Cutting The Cord: 3 Ways To Play Violin Wirelessly
Amplifying a musical instrument requires some way of transmitting an electrical signal from the instrument to an amp to a speaker. The simplest and cheapest way to do this is with an instrument cable, physically connecting your instrument to the signal chain that includes effects, amplifier and speakers. But performers (and indeed, stage mangers) know firsthand about the annoying, complicated mess that cables present. There's the "black spaghetti" of tangled instrument and mic cables on stage that make setup and tear down a hassle; there's the tripping hazard for you and your bandmates on stage; and, last but not least, there's the loss of the feeling of freedom to move, especially for violinists and violists who are not accustomed to being tethered down and tugged on by a weighty cord coming out of their instrument.
If you've ever wished you could "plug in" without actually plugging in, then a wireless system might be just the thing for you. We have three great wireless options, each suited to different types of instruments. Read on to see which wireless system is the one for you.
1) Line 6 Relay Wireless Systems
Line 6 makes some very high quality, affordable wireless systems that we love and that work well with electric violins.
The G10 and G10S both use the incredibly small bud-style G10T transmitter, which plugs directly into the output jack of your electric, acoustic-electric, or acoustic with a mounted pickup. The 24-bit digital wireless solution features a built-in rechargeable battery for up to 8 hours of use. Best of all, the transmitter automatically pairs with the included receiver to find the cleanest available channel.
With 50 feet (15m) of range, the G10 covers enough ground for almost any stage you'll find yourself on, while the G10S will work up to 130 feet (line of sight). The 'S' in G10S stands for stompbox because of the rugged metal stompbox receiver that easily integrates into a pedalboard.
The only caveat with the G10T (there's always a catch!) is that you may experience some degree of interference when you use it with active instruments (instruments with onboard, battery-powered preamps). Specifically, we've found that it doesn't play well with the Yamaha SV-200 violin, the Cantini Sonplus violins, or the Glasser Carbon Composite Acoustic Electric violins. We've tested it with other active models and find it to work okay, but if you play an active instrument and are keenly attuned to signal perfection, then you may want to opt for the next wireless system on our list...
Summary: The G10/G10S are the most convenient, easy to use, affordable wireless, which we recommend for passive electric and acoustic-electric instruments. Not compatible with Yamaha SV-200, Cantini or Glasser Acoustic-Electric violin.
If you own one of the aforementioned models that doesn't work well with the G10, or if you just need more range and even purer signal, the G30 is a great option. Like the G10 system above, the G30 from Line 6 can be used with solid-body electrics, acoustic electrics and acoustics with mounted pickups. Unlike the G10, the G30 works perfectly with any active model electric instrument (including Yamaha SV-200 and Glasser Ac/El). The G30 is ideal for professionals who value the purest possible tone. With its battery powered belt pack, which requires a short cable to connect instrument to transmitter, you do sacrifice some of the convenience of the G10. But what you get in return is even cleaner tone and about 6 times the reliable range (up to 300 feet!). Note that this model does require a short length of cable to connect from your instrument's output jack to the belt pack transmitter.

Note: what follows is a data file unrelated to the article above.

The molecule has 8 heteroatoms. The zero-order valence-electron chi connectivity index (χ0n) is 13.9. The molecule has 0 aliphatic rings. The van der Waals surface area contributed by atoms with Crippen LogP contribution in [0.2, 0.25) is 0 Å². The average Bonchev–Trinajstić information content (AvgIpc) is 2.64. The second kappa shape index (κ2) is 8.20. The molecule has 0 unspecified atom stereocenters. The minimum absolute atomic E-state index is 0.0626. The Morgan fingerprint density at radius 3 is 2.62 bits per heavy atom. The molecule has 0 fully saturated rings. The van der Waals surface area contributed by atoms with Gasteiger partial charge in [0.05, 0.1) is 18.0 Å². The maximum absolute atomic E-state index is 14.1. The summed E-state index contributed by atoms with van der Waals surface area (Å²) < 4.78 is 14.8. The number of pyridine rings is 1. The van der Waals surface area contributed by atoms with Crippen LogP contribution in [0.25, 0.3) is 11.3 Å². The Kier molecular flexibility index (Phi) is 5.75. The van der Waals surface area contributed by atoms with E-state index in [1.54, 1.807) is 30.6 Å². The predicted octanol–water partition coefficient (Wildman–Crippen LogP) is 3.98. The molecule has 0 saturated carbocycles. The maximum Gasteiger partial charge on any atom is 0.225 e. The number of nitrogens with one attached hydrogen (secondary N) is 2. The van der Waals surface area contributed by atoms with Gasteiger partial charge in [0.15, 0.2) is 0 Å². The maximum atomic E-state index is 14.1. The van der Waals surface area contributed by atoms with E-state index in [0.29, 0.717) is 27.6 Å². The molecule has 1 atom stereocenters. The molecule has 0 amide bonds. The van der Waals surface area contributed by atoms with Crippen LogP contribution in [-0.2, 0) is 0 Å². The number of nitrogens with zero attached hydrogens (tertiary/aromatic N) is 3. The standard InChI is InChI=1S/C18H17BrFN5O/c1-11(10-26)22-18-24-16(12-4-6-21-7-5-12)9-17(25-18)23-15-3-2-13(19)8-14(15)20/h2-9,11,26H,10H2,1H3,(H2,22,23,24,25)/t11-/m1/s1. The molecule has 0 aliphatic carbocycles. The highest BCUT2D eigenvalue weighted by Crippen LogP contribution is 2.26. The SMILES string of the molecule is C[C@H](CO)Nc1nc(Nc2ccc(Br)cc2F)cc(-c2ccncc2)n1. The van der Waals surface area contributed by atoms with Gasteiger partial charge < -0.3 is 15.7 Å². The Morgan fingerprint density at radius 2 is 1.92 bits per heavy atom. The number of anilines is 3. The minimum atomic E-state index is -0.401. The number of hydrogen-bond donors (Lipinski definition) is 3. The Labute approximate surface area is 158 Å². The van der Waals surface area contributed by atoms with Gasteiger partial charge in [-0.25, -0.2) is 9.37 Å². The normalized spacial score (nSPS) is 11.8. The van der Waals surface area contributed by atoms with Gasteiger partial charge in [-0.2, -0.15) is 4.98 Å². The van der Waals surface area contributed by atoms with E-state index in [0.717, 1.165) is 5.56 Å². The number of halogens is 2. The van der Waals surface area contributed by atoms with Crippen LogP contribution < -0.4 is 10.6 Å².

Summary: Great long-range wireless with pure tone that works with any instrument or pickup system.
2) BOSS Katana Air amplifier with integrated wireless
The BOSS Katana-Air amplifier gives you the freedom to jam and practice without hassling with cables. And with support for battery operation, there’s no need to plug into AC either, so you can literally play anywhere, no wires, cables or power cords required! What's more, the Katana Air has an impressive integrated effects system, so you can even change up your tones without an external effects box (and the cable that would require). Like with the Line 6 G10T, however, the Katana Air wireless transmitter is not compatible with all active violins. Non-compatible instruments include the Bridge Aquila and Lyra (standard models--Dragon models will work with Katana Air) and the Yamaha Silent violin series.
3) Amplify any acoustic with the iSolo Wireless Microphone System
The iSolo is both a wireless system and a pickup system all in one. The small wireless transmitter adheres (safely, of course) to the body of your acoustic string instrument and contains a downward facing microphone element. This mic picks up a very clear, authentic tone from your instrument and transmits the signal to a receiver placed near and connected to your effects chain or amp.
Since the iSolo is a microphone it will not work with solid-body electric instruments. This option is only meant for amplifying acoustic instruments wirelessly.